Editorial: Think-tank

Development Policy29 May 2007Frans Bieckmann

Knowledge is power. This may be a cliché, but it is increasingly true. It is especially relevant now that the Netherlands Minister for Development Cooperation Bert Koenders is calling for ‘politicization’. That is a good initiative, if it means paying greater attention not only to promoting democracy and good governance in the South – which is necessary – but also to global political and economic relations in which dictators can thrive and injustices persist. If development professionals are to address an increasingly complex world in an intelligent manner, they need a detailed and up-to-date understanding of the continually changing political, social and international context in which foreign policy has to operate.

The Ministry of Foreign Affairs and the large NGOs have to deal with enormous quantities of information. But the important thing is how they deal with it: knowledge means giving information meaning. At the moment, far too little attention is devoted to translating information systematically into a broad and coherent strategic vision. Such a vision is crucial to enable the right political or economic pressure to be exerted at the right moment, to strengthen certain social and economic processes through development aid, or even to safeguard peace and security through military intervention.

The ministry and NGOs should devote much more energy and resources to accessing knowledge of and in developing countries. This could be achieved by employing universities, embassies and the broad partner networks of Dutch NGOs as liaisons.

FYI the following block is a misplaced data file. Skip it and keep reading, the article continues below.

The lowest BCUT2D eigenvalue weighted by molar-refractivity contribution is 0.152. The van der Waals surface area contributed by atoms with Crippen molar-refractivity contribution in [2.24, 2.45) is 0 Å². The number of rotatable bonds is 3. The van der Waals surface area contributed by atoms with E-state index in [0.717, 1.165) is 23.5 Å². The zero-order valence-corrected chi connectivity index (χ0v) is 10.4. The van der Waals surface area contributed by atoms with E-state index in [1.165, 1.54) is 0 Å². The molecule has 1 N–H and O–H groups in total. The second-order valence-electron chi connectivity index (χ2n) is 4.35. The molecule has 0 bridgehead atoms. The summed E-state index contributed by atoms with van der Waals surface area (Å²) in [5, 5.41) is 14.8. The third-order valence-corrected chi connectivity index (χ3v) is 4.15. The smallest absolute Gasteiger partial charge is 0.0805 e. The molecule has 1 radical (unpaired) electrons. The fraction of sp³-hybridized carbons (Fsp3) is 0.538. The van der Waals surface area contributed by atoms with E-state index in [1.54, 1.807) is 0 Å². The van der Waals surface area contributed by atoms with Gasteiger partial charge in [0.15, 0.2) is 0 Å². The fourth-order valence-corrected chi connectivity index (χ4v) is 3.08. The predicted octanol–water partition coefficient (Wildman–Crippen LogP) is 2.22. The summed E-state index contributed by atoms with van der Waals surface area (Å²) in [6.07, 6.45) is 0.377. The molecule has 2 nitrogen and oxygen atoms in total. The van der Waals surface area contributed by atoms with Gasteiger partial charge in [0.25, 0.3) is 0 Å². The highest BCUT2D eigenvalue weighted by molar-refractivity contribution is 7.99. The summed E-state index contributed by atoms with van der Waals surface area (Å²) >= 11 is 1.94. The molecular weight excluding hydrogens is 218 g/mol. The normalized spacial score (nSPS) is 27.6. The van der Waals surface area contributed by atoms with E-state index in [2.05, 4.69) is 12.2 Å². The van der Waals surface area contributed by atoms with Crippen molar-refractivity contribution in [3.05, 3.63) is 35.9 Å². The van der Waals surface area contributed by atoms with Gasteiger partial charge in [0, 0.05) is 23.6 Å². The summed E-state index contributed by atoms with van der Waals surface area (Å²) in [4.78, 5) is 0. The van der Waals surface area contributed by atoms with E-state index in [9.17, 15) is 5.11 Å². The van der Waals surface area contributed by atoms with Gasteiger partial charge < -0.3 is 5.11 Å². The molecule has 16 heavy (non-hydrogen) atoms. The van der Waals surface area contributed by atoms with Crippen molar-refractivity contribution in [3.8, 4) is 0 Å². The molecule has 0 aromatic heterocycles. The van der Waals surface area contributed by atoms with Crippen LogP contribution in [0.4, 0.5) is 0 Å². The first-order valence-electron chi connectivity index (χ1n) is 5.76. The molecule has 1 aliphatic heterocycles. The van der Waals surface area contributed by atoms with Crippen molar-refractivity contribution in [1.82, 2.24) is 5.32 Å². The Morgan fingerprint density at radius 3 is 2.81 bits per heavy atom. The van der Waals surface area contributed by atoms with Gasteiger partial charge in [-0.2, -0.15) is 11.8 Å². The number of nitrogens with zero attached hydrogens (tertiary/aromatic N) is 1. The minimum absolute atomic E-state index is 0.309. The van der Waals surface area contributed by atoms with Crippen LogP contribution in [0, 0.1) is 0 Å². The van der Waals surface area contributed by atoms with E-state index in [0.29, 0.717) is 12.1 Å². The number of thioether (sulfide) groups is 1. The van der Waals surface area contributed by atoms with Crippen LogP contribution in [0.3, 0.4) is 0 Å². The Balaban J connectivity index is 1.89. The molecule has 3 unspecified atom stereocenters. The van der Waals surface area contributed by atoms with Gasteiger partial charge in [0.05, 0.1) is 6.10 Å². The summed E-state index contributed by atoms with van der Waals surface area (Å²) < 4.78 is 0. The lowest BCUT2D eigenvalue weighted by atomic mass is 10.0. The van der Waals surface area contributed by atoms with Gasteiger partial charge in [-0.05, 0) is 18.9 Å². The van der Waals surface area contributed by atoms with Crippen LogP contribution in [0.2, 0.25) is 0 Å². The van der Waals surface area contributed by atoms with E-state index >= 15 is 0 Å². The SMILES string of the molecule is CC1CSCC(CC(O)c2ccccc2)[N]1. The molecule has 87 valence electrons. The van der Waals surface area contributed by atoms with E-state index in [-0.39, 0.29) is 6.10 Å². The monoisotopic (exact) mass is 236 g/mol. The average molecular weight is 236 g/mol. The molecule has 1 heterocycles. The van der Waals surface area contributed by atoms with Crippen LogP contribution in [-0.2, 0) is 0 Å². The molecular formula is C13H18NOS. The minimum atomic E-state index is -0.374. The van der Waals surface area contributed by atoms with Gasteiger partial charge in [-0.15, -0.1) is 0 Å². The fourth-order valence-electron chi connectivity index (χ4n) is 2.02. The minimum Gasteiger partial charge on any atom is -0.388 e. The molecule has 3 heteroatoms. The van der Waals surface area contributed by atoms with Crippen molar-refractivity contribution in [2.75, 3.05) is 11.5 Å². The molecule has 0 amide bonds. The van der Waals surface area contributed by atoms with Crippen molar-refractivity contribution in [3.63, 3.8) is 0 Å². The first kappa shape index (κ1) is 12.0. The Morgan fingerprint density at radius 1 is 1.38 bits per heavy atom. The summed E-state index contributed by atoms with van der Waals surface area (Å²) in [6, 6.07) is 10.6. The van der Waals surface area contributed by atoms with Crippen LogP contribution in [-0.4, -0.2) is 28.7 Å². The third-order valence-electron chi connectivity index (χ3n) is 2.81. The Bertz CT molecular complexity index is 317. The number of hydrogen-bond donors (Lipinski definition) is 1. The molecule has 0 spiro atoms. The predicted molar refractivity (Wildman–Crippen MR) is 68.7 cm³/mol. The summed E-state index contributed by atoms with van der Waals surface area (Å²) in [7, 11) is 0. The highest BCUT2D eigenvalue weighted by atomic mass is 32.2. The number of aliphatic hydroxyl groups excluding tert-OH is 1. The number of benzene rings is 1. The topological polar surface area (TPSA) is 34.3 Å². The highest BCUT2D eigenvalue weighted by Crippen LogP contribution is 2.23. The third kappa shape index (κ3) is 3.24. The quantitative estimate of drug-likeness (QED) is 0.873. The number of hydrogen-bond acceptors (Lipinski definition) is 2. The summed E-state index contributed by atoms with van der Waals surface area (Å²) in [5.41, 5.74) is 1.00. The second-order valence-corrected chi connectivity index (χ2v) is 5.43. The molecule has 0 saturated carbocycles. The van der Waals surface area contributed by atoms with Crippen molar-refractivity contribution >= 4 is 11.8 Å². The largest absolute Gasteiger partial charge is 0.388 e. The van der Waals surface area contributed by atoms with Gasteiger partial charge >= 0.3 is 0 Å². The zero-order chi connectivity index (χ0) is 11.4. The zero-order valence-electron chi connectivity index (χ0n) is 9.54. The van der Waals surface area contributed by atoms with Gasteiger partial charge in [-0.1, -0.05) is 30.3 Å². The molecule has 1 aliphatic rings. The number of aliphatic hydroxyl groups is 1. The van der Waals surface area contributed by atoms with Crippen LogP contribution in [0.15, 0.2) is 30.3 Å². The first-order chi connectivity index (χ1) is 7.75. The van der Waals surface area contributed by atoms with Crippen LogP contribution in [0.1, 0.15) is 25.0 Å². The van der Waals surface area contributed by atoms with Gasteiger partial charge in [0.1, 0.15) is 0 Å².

This ‘accessed’ knowledge should then be brought together and converted into concrete, strategic perspectives for action. While in the field of traditional diplomacy and security there are well-equipped think-tanks – like Clingendael and The Hague Centre for Strategic Studies – there are none in the development sector. There is an enormous pool of development knowledge, but this is fragmented, dispersed among academics and their departments, country offices or the emergency assistance units of NGOs, or among the many policy theme departments at the ministry. There is no institution that combines this knowledge and lifts it to a strategic level.

There is therefore a need for a think-tank to address, for example, Dutch foreign policy from the perspective of globalization and development. Such a think-tank could look beyond the traditional boundaries of development cooperation. It could give policy relevance to concepts like human security or sustainable development. It could also formulate strategic policy recommendations in fields such as global governance, poverty, human rights and justice.

A good starting point would be the European Development Report, an initiative of (research institutes in) some EU member states and the European Commission. The central theme – ‘a globally inclusive society based on fair multilateralism’ – certainly looks promising. The report will look at European foreign policy from a supranational perspective and address a wide variety of issues that lie outside the traditional realm of development cooperation, without being dominated by the one-sided viewpoints of security experts and diplomats.